Sunday, July 22, 2012

"Heading Out to Wonderful" by Robert Goolrick

Treat yourself to the first few chapters of this new mystery from Robert Goolrick.  He evokes life in 1940s in a small Southern town with such detail that the reader will become immediately absorbed.  The story is based on a true story told to the author in the Greek Isles 25 years ago.

Craig Wilson, the USA Today columnist (who is also funny and right-on with his wry observations of daily life in his Wednesday columns) says of Robert Goolrick:  "Once a hard-partying New York ad executive who ended up on welfare and in Alcoholics Anonymous, he is now well known as the author of a highly praised, best-selling debut novel, A Reliable Wife, and the blistering tell-all family memoir, The End of the World as We Know It.".

Goodreads says Heading Out to Wonderful is " charged and altogether unforgettable story of love gone terribly wrong...".  This is a novel where the less said the better.  Open it up, linger on the first few chapters to appreciate the skilled rendering of days gone by and then dive into the mystery.  As the opening lines of the novel says:  The things is, all memory is fiction.  You have to remember that.

Front Cover

Friday, July 20, 2012

"The History of Love" by Nicole Krauss

The History of Love
For Intense Discussion!

Nine members (an almost perfect number for discussion) of Between The Lines Book Club discussed The History of Love, the second novel of Nicole Krauss, published in 2005 and a finalist for the Orange Prize for Fiction.  This is a serious novel, not to be recommended as a lighthearted summer read.  For someone wanting substance, depth and with compassion for sympathetic characters, this fits the bill.

The novel follows two main characters living in contemporary New York City.  Leo Gursky is an elderly, lonely Jewish man who survived the Holocaust by hiding in the Polish woods.  Alma is a 15 year old girl struggling after the death of her father.  The descriptions of these two are heartbreakingly real and at times hilariously funny.  There are several "loves" in this novel, each making for intense discussion.  The "book within the book" most agreed was not as compelling as the rest of the novel.

Some members couldn't say if they liked or disliked the book although they were glad they read it.  Several loved the book and even wanted to reread it.  There are a few twists that are shocking and the ending is ambiguous.  Both the twists and the ending caused lots of back and forth discussion.  A second reading would be worthwhile because of the knowledge the reader would now have.  Leo, especially, would be viewed in an even more tragic light.

We discussed some of the comments from the Internet.  The author is married to another, more famous author, Jonathan Safran Foer.  He wrote Extremely Loud and Incredibly Close which none of us had read.  Some comments on the Internet are critical of Nicole Krauss because both her book and her husband's feature similar characters and some plot lines.  Also, they both use similar and uncommon literary techniques.  Members dismissed this criticism as we are reading for pleasure and discussion, not a critical analysis of literature.

As mentioned, this is a complex book for serious readers and is highly recommended especially for book clubs.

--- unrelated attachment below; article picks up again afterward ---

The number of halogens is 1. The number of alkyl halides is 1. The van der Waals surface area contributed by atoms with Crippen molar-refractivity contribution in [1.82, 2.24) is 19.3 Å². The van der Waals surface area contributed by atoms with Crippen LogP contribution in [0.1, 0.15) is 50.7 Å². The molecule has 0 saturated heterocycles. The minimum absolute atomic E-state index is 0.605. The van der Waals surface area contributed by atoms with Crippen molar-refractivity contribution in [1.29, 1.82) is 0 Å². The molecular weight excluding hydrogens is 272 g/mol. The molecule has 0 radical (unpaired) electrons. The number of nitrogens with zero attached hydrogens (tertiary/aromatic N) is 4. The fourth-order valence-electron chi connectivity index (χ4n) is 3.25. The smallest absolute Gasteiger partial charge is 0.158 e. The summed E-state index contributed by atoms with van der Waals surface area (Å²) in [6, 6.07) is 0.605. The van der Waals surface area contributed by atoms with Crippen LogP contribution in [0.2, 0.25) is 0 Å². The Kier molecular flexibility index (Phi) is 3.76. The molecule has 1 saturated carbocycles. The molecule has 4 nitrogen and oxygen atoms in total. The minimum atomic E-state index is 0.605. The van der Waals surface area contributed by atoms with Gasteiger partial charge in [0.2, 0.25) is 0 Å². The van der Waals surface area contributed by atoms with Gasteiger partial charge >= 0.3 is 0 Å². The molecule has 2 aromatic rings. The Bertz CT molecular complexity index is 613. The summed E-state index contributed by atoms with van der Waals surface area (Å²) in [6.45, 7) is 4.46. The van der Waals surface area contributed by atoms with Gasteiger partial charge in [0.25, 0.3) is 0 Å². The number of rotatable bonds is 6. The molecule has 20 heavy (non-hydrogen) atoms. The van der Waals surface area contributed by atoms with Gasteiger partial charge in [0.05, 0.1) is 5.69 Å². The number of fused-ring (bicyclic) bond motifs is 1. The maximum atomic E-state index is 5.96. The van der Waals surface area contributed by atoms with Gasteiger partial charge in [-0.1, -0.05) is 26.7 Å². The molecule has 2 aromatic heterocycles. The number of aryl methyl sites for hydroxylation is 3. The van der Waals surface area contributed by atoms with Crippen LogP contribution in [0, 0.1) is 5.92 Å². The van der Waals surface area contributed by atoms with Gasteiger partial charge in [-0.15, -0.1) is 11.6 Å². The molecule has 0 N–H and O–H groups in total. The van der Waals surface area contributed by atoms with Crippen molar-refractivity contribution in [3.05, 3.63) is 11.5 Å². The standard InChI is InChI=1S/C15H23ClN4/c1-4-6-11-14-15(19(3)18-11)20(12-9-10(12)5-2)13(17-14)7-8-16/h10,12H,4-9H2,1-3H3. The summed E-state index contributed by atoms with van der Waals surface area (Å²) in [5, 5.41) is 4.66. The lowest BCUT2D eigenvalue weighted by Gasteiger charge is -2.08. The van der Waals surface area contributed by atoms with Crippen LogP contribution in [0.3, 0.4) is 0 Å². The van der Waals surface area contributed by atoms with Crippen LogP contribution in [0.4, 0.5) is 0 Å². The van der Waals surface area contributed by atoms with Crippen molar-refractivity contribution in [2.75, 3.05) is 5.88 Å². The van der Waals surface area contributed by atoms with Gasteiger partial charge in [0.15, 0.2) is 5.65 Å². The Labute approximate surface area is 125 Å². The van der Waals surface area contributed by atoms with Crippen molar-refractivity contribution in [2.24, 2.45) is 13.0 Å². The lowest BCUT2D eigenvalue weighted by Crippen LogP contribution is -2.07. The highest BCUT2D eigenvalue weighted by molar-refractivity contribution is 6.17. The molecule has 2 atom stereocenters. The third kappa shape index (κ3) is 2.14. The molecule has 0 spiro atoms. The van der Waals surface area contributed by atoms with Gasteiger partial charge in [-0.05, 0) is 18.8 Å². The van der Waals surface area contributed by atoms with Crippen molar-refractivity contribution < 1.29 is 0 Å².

Wednesday, July 4, 2012

"In The Sanctuary of Outcasts" by Neil White

In the Sanctuary of Outcasts
Thursdays with Maureen's latest book discussion was In The Sanctuary of Outcasts by Neil White.  11 members attended which is a rather large group for a summer meeting.  Most enjoyed the book and as sometimes happens with book club selections, even those that didn't particularly think Mr. White was the best writer were glad they read his memoir.

Neil White was a successful Southern journalist and publisher incarcerated for bank fraud in the early 1990s on a former plantation in Carville, Louisiana that also housed patients suffering from Hansen's disease.  Hansen's disease is the proper term for people suffering from the neurological disease of leprosy.  The story is about his journey from arrogance to a much more humble outlook.  You can imagine his distress in his first days in prison.  He had a privileged life with a fantastic job, nice family, prestige and everything that money can buy.  He tells his young children that he's going to camp.  There he meets some hardened prisoners and also leprosy patients housed there, some for over 50 years.  One of the first patients he meets holds out his hand for White to shake but the man has no fingers.  Eventually, he learns to accept the disfigured patients and the wisdom they impart to him. He says that it turned out to be a "wonderful, wonderful experience" and he doesn't think he would have had the same life changing experience if he'd been in a regular federal prison. In a poignant sentence towards the end, White thanks the judge that sentenced him to Carville.  

The book is a fascinating account of a group of very diverse individuals, sometimes hilarious, sometimes sad.  Publishers Weekly says "Brisk, ironic and perceptive, White's introspective memoir puts a magnifying glass to a flawed life, revealing that all of life is to be savored and respected".  

For further information, the fiction book Moloka'i by Alan Brennert comes highly recommended.  There is also a documentary film entitled Triumph at Carville - Leprosy in America that takes you inside the daily workings of one of the most intriguing medical establishments in our country.  The DVD, An Uncommon Kindness, is about Father Damien, the priest that lived among lepers on Moloka'i and ultimately was infected and died of leprosy.  

Our library has a book bag with eight copies of In The Sanctuary of Outcasts that is available for checkout for book clubs.  There is much to discuss and learn in this memoir.  It would make an excellent selection for your next book club read.  Be sure to check it out!